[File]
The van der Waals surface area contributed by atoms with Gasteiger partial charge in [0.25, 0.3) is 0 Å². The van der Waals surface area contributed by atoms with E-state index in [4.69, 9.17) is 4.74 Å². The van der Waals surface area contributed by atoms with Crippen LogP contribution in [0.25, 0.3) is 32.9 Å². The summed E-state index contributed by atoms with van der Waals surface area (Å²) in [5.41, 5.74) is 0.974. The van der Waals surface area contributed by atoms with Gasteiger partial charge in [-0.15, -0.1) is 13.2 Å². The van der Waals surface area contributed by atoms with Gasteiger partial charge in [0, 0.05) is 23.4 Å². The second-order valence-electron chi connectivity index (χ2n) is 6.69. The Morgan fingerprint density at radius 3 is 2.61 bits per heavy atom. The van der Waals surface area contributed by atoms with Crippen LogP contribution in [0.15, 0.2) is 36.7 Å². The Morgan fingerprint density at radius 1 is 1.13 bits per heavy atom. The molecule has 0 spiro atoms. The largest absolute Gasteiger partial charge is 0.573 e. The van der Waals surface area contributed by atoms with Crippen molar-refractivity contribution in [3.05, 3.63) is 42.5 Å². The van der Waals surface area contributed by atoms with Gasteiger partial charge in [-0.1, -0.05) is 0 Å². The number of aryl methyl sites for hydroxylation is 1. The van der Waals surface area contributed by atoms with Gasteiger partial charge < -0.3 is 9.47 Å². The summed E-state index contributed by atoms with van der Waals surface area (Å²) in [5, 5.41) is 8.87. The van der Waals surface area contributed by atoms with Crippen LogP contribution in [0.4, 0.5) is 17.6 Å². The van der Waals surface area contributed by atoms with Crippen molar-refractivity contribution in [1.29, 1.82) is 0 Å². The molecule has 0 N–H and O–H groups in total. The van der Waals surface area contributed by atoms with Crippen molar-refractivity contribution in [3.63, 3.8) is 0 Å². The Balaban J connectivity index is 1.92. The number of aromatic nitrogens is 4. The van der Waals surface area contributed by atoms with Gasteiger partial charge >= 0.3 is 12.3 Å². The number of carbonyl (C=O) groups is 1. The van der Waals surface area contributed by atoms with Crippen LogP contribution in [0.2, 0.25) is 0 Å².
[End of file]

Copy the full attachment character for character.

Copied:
The van der Waals surface area contributed by atoms with Gasteiger partial charge in [0.25, 0.3) is 0 Å². The van der Waals surface area contributed by atoms with E-state index in [4.69, 9.17) is 4.74 Å². The van der Waals surface area contributed by atoms with Crippen LogP contribution in [0.25, 0.3) is 32.9 Å². The summed E-state index contributed by atoms with van der Waals surface area (Å²) in [5.41, 5.74) is 0.974. The van der Waals surface area contributed by atoms with Gasteiger partial charge in [-0.15, -0.1) is 13.2 Å². The van der Waals surface area contributed by atoms with Gasteiger partial charge in [0, 0.05) is 23.4 Å². The second-order valence-electron chi connectivity index (χ2n) is 6.69. The Morgan fingerprint density at radius 3 is 2.61 bits per heavy atom. The van der Waals surface area contributed by atoms with Crippen LogP contribution in [0.15, 0.2) is 36.7 Å². The Morgan fingerprint density at radius 1 is 1.13 bits per heavy atom. The molecule has 0 spiro atoms. The largest absolute Gasteiger partial charge is 0.573 e. The van der Waals surface area contributed by atoms with Crippen molar-refractivity contribution in [3.05, 3.63) is 42.5 Å². The van der Waals surface area contributed by atoms with Gasteiger partial charge in [-0.1, -0.05) is 0 Å². The number of aryl methyl sites for hydroxylation is 1. The van der Waals surface area contributed by atoms with Gasteiger partial charge < -0.3 is 9.47 Å². The summed E-state index contributed by atoms with van der Waals surface area (Å²) in [5, 5.41) is 8.87. The van der Waals surface area contributed by atoms with Crippen LogP contribution in [0.4, 0.5) is 17.6 Å². The van der Waals surface area contributed by atoms with Crippen molar-refractivity contribution in [1.29, 1.82) is 0 Å². The molecule has 0 N–H and O–H groups in total. The van der Waals surface area contributed by atoms with Crippen molar-refractivity contribution in [3.63, 3.8) is 0 Å². The Balaban J connectivity index is 1.92. The number of aromatic nitrogens is 4. The van der Waals surface area contributed by atoms with Gasteiger partial charge >= 0.3 is 12.3 Å². The number of carbonyl (C=O) groups is 1. The van der Waals surface area contributed by atoms with Crippen LogP contribution in [0.2, 0.25) is 0 Å².